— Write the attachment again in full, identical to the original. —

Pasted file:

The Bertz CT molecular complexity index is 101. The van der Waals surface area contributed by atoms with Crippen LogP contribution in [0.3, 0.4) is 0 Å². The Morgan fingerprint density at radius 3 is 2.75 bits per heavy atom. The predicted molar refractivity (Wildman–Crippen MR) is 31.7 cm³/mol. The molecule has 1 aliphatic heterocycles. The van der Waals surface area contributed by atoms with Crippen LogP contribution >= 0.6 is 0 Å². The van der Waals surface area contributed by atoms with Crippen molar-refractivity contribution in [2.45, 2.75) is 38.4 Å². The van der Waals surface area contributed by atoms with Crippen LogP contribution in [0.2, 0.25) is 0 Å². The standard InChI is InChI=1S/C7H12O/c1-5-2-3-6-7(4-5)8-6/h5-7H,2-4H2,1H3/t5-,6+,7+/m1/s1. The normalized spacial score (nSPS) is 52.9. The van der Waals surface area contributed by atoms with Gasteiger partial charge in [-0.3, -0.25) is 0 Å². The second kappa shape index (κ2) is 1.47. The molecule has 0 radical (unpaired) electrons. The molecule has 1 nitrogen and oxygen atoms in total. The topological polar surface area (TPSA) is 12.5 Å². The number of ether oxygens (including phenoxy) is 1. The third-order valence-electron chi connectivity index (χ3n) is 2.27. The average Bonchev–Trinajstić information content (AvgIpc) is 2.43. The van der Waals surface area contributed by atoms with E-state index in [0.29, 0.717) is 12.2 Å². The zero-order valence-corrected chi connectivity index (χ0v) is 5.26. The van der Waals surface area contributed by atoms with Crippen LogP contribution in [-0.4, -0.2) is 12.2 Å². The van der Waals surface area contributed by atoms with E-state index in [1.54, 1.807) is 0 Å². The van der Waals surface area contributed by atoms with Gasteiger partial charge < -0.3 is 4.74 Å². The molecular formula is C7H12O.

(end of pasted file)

The Bertz CT molecular complexity index is 101. The van der Waals surface area contributed by atoms with Crippen LogP contribution in [0.3, 0.4) is 0 Å². The Morgan fingerprint density at radius 3 is 2.75 bits per heavy atom. The predicted molar refractivity (Wildman–Crippen MR) is 31.7 cm³/mol. The molecule has 1 aliphatic heterocycles. The van der Waals surface area contributed by atoms with Crippen LogP contribution >= 0.6 is 0 Å². The van der Waals surface area contributed by atoms with Crippen molar-refractivity contribution in [2.45, 2.75) is 38.4 Å². The van der Waals surface area contributed by atoms with Crippen LogP contribution in [0.2, 0.25) is 0 Å². The standard InChI is InChI=1S/C7H12O/c1-5-2-3-6-7(4-5)8-6/h5-7H,2-4H2,1H3/t5-,6+,7+/m1/s1. The normalized spacial score (nSPS) is 52.9. The van der Waals surface area contributed by atoms with Gasteiger partial charge in [-0.3, -0.25) is 0 Å². The second kappa shape index (κ2) is 1.47. The molecule has 0 radical (unpaired) electrons. The molecule has 1 nitrogen and oxygen atoms in total. The topological polar surface area (TPSA) is 12.5 Å². The number of ether oxygens (including phenoxy) is 1. The third-order valence-electron chi connectivity index (χ3n) is 2.27. The average Bonchev–Trinajstić information content (AvgIpc) is 2.43. The van der Waals surface area contributed by atoms with E-state index in [0.29, 0.717) is 12.2 Å². The zero-order valence-corrected chi connectivity index (χ0v) is 5.26. The van der Waals surface area contributed by atoms with Crippen LogP contribution in [-0.4, -0.2) is 12.2 Å². The van der Waals surface area contributed by atoms with E-state index in [1.54, 1.807) is 0 Å². The van der Waals surface area contributed by atoms with Gasteiger partial charge < -0.3 is 4.74 Å². The molecular formula is C7H12O.